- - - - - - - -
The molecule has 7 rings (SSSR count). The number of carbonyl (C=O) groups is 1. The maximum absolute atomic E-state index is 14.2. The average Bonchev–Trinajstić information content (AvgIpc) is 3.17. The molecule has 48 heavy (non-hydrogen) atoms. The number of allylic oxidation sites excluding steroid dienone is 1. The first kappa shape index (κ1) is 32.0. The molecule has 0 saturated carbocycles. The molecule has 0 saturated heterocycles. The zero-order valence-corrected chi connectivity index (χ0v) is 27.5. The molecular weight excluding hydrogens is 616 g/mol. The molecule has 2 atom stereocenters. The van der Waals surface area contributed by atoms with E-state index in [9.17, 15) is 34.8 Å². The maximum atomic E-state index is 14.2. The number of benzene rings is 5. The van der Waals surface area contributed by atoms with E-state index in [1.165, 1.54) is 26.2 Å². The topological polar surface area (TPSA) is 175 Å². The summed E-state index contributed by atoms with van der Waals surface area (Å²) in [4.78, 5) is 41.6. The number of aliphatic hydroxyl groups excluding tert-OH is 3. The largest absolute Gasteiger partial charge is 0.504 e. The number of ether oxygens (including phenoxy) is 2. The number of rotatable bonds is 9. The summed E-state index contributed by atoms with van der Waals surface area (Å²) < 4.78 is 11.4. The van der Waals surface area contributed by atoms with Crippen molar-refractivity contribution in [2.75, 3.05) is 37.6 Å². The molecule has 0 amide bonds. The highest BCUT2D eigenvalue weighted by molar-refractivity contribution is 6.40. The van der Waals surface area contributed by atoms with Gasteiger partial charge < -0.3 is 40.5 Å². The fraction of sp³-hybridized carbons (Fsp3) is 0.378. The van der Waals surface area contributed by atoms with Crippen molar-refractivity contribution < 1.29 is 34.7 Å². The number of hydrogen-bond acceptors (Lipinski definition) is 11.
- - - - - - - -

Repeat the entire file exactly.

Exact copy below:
The molecule has 7 rings (SSSR count). The number of carbonyl (C=O) groups is 1. The maximum absolute atomic E-state index is 14.2. The average Bonchev–Trinajstić information content (AvgIpc) is 3.17. The molecule has 48 heavy (non-hydrogen) atoms. The number of allylic oxidation sites excluding steroid dienone is 1. The first kappa shape index (κ1) is 32.0. The molecule has 0 saturated carbocycles. The molecule has 0 saturated heterocycles. The zero-order valence-corrected chi connectivity index (χ0v) is 27.5. The molecular weight excluding hydrogens is 616 g/mol. The molecule has 2 atom stereocenters. The van der Waals surface area contributed by atoms with E-state index in [9.17, 15) is 34.8 Å². The maximum atomic E-state index is 14.2. The number of benzene rings is 5. The van der Waals surface area contributed by atoms with E-state index in [1.165, 1.54) is 26.2 Å². The topological polar surface area (TPSA) is 175 Å². The summed E-state index contributed by atoms with van der Waals surface area (Å²) in [4.78, 5) is 41.6. The number of aliphatic hydroxyl groups excluding tert-OH is 3. The largest absolute Gasteiger partial charge is 0.504 e. The number of ether oxygens (including phenoxy) is 2. The number of rotatable bonds is 9. The summed E-state index contributed by atoms with van der Waals surface area (Å²) < 4.78 is 11.4. The van der Waals surface area contributed by atoms with Crippen molar-refractivity contribution in [2.75, 3.05) is 37.6 Å². The molecule has 0 amide bonds. The highest BCUT2D eigenvalue weighted by molar-refractivity contribution is 6.40. The van der Waals surface area contributed by atoms with Gasteiger partial charge < -0.3 is 40.5 Å². The fraction of sp³-hybridized carbons (Fsp3) is 0.378. The van der Waals surface area contributed by atoms with Crippen molar-refractivity contribution < 1.29 is 34.7 Å². The number of hydrogen-bond acceptors (Lipinski definition) is 11.